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  29. Beyond the Limits of Thought.Graham Priest - 1999 - Philosophical Quarterly 49 (194):121-125.
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  30.  8
    Beyond Limits of Thought.Graham Priest - 2002 - Oxford, GB: Oxford University Press UK.
    Graham Priest presents an expanded edition of his exploration of the nature and limits of thought. Embracing contradiction and challenging traditional logic, he engages with issues across philosophical borders, from the historical to the modern, Eastern to Western, continental to analytic.
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  31. Yablo’s paradox.Graham Priest - 1997 - Analysis 57 (4):236–242.
  32.  48
    Deviant Logic.Graham Priest - 1975 - Philosophical Quarterly 25 (101):371.
  33. Nagarjuna and the limits of thought.Jay L. Garfield & Graham Priest - 2003 - Philosophy East and West 53 (1):1-21.
    : Nagarjuna seems willing to embrace contradictions while at the same time making use of classic reductio arguments. He asserts that he rejects all philosophical views including his own-that he asserts nothing-and appears to mean it. It is argued here that he, like many philosophers in the West and, indeed, like many of his Buddhist colleagues, discovers and explores true contradictions arising at the limits of thought. For those who share a dialetheist's comfort with the possibility of true contradictions commanding (...)
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  34. Modal Meinongianism and Object Theory.Francesco Berto, Filippo Casati, Naoya Fujikawa & Graham Priest - 2020 - Australasian Journal of Logic 17 (1):1-21.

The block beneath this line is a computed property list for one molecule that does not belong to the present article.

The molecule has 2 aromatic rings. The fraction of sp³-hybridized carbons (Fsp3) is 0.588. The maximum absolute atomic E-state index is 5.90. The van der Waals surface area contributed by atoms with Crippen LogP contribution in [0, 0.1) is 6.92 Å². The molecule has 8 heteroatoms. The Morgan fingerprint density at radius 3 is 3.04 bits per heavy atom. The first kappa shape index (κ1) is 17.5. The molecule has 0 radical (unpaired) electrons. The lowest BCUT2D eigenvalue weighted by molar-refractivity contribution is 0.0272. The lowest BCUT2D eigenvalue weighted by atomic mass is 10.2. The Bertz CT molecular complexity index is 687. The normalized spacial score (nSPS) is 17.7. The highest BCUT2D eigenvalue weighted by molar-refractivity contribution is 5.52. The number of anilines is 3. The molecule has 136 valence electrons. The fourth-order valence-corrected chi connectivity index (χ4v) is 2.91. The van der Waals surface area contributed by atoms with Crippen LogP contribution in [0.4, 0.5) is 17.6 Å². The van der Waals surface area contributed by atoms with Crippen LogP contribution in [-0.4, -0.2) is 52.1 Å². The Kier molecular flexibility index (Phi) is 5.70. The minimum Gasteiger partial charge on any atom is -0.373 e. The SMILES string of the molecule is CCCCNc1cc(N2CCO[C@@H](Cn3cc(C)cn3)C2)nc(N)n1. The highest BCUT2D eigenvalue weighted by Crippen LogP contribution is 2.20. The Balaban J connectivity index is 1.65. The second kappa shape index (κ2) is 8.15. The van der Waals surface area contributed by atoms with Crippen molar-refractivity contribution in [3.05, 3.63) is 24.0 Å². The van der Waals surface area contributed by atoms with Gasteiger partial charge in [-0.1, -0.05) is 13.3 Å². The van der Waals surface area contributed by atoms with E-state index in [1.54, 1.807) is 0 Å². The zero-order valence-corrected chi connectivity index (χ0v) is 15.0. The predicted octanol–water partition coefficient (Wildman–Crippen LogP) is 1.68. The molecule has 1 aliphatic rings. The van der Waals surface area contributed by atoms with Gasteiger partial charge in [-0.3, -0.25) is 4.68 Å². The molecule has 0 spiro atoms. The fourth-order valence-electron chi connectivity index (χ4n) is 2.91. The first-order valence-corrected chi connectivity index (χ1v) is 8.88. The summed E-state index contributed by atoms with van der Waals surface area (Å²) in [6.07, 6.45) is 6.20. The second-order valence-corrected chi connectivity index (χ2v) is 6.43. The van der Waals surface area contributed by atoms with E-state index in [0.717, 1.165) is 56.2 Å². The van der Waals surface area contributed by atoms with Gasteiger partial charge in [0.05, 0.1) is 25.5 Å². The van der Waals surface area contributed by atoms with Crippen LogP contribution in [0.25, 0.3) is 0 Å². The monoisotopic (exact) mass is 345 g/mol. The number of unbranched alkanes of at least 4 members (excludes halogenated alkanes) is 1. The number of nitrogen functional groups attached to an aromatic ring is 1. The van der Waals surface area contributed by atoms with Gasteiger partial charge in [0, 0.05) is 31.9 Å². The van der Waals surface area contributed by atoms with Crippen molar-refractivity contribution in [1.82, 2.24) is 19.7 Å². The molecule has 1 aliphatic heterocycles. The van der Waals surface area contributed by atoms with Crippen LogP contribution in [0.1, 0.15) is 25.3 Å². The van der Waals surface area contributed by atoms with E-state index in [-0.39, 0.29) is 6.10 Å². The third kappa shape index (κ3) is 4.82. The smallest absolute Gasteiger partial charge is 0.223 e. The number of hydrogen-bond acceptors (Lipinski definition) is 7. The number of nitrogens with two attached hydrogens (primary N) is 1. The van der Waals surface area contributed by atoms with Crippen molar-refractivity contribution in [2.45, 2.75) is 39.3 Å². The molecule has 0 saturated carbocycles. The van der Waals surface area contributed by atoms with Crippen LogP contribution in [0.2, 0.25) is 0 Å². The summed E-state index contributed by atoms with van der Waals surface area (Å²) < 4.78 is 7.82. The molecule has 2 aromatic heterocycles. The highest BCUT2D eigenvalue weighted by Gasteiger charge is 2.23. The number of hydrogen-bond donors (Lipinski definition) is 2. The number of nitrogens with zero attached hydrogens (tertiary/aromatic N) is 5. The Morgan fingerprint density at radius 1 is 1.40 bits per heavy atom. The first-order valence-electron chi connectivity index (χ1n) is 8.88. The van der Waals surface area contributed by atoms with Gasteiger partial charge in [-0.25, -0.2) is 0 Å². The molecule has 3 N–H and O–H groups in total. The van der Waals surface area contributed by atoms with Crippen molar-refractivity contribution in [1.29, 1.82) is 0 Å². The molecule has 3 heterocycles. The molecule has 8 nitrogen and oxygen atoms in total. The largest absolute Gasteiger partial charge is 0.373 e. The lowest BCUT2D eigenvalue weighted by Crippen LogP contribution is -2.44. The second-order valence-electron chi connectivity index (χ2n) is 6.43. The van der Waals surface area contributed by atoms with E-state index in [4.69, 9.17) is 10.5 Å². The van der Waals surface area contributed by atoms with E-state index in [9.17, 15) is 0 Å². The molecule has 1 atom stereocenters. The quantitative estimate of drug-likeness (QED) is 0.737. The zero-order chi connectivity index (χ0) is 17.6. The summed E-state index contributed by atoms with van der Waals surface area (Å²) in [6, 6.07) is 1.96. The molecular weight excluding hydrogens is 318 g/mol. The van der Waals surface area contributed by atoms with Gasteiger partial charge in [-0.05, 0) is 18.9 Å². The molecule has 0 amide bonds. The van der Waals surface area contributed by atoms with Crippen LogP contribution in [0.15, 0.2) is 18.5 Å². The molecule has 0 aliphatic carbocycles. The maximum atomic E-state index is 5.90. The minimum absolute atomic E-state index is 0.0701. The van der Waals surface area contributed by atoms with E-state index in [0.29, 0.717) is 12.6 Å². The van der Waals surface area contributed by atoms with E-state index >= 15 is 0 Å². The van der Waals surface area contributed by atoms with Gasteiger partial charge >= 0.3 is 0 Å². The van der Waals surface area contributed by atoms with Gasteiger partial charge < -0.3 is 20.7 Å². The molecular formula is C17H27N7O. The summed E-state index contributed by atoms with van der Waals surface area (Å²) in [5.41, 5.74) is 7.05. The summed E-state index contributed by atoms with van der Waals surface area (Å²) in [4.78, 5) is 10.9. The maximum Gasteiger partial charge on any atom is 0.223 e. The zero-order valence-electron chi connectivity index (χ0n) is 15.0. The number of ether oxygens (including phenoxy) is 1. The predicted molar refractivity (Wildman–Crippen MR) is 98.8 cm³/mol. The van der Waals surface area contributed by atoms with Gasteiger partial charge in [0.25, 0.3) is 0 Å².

We reply to various arguments by Otavio Bueno and Edward Zalta (‘Object Theory and Modal Meinongianism’) against Modal Meinongianism, including that it presupposes, but cannot maintain, a unique denotation for names of fictional characters, and that it is not generalizable to higher-order objects. We individuate the crucial difference between Modal Meinongianism and Object Theory in the former’s resorting to an apparatus of worlds, possible and impossible, for the representational purposes for which the latter resorts to a distinction between two kinds (...)
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  35. The structure of the paradoxes of self-reference.Graham Priest - 1994 - Mind 103 (409):25-34.
  36.  72
    Yablo's paradox.Graham Priest - 1997 - Analysis 57 (4):236-242.
  37. Dialectic and Dialetheic.Graham Priest - 1989 - Science and Society 53 (4):388 - 415.
  38.  96
    Minimally inconsistent LP.Graham Priest - 1991 - Studia Logica 50 (2):321 - 331.
    The paper explains how a paraconsistent logician can appropriate all classical reasoning. This is to take consistency as a default assumption, and hence to work within those models of the theory at hand which are minimally inconsistent. The paper spells out the formal application of this strategy to one paraconsistent logic, first-order LP. (See, Ch. 5 of: G. Priest, In Contradiction, Nijhoff, 1987.) The result is a strong non-monotonic paraconsistent logic agreeing with classical logic in consistent situations. It is shown (...)